The Boss’ Blog Tour

Hey, it’s Rey.  (I am so lovin’ writing these posts.  What happened?!  LMAO)

The Boss is doing a blog tour re our second adventure—Can You Hula Like Hilo Hattie?—which has been organized by Jina S. Bazzar.  A huge thank you to Jina!  (There’ll be more about Jina, her blog, and writing in a future post.)

Here’s a rundown on what the three of us from the Triple Threat Investigation Agency—JJ, Linda, and yours truly—experienced during the Hula adventure, as detailed by The Boss.

♦  ♦  ♦

Can you Hula Like Hilo Hattie, the sequel to The Connecticut Corpse Caper, finds the three amateur sleuths—Jill (JJ), Rey, and Linda—serving as bona-fide detectives.  The owners of the newfound Triple Threat Investigation Agency even have a paying assignment, courtesy of their first client, WP Howell: discover the secret of his young, pretty wife, Carmie.  Millions, and a much-desired divorce, rest on it.

What seems straightforward enough quickly evolves into complicated when Carmie’s battered body is found in the sapphire waters of the Hawaiian Pacific.  It soon becomes evident that Carmie was not the only one with a secret, nor the only one to die an untimely death.  Who among a cast of curious, unconventional characters is tenacious (or crazy) enough to eliminate all living liabilities?  JJ, Rey and Linda determine to find out. 

In their quest for answers, the women encounter a plethora of suspects.  It appears there is no lack of people who have a dislike for, or hold a grudge against, Carmelita Sangita Howell.

Their P.I. travels lead them along a few side roads and detours, where drug dealers and informants, treachery and blackmail, abound.  Benny Pohaku, working both sides of the drug-pushing fence, is young and brash, and his arrogance ticks off the wrong people.  Bullets soon silence those boastful lips.  Dealer Cash Layton Jones is as galling as he is attractive, and his habit of entering Jill’s condo uninvited results in a few heated encounters.  He also has JJ wondering if there’s more to the enigmatic man than a penchant for loud Aloha shirts and a proclivity for being “conveniently” close by.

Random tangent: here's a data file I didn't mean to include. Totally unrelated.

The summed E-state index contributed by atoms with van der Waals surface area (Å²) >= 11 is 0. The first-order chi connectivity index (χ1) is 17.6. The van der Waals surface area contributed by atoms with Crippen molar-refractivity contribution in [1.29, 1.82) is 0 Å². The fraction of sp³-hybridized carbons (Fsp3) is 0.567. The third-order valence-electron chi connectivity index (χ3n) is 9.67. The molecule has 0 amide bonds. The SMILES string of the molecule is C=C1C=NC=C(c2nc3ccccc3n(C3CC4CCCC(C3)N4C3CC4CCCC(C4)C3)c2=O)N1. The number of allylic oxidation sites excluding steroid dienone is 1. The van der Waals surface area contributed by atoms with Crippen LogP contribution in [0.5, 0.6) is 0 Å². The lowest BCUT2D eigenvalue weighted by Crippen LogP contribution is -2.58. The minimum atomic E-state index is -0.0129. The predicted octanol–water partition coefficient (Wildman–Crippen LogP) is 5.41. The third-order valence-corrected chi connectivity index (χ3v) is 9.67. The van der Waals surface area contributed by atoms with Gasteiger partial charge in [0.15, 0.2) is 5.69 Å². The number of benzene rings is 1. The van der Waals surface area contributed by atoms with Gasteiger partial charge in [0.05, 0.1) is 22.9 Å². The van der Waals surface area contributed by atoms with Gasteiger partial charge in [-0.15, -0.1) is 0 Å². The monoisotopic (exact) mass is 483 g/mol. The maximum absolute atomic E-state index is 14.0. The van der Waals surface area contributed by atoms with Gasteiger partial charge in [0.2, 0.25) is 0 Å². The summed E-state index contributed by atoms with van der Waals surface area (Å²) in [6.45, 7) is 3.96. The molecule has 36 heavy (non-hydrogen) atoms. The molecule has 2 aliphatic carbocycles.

Carmie’s intriguing if not odd, ‘tini friends serve as pieces to an expanding puzzle.  A few have reasons to want her dead.  Jon Jonson, a currently down-and-out musician, has been blackballed by Carmie from playing the local music circuit.  He is definitely no fan of hers.  Stacy Kapu, Carmie’s trainer and former lover, may not have cared to be unceremoniously dumped.  Restaurant co-manager, Benoit Paillisson, has always had a hate-hate relationship with the rich young woman; he has had no qualms about telling people how happy he would be if she fell off the panoramic Pali Lookout.

And there is no love lost when it comes to hubby WP Howell.  What had Carmie “known” that could have proven detrimental?  Was it damaging enough to prompt the man to kill?  Salv Smith, a young Trango gang member, and his affiliation with Carmie is not immediately evident.  Because she sports the same black widow tattoo as her stepson, it appears Lee Smith has a connection to the gang as well . . . and it could be more ominous than anything Salv may be caught up in.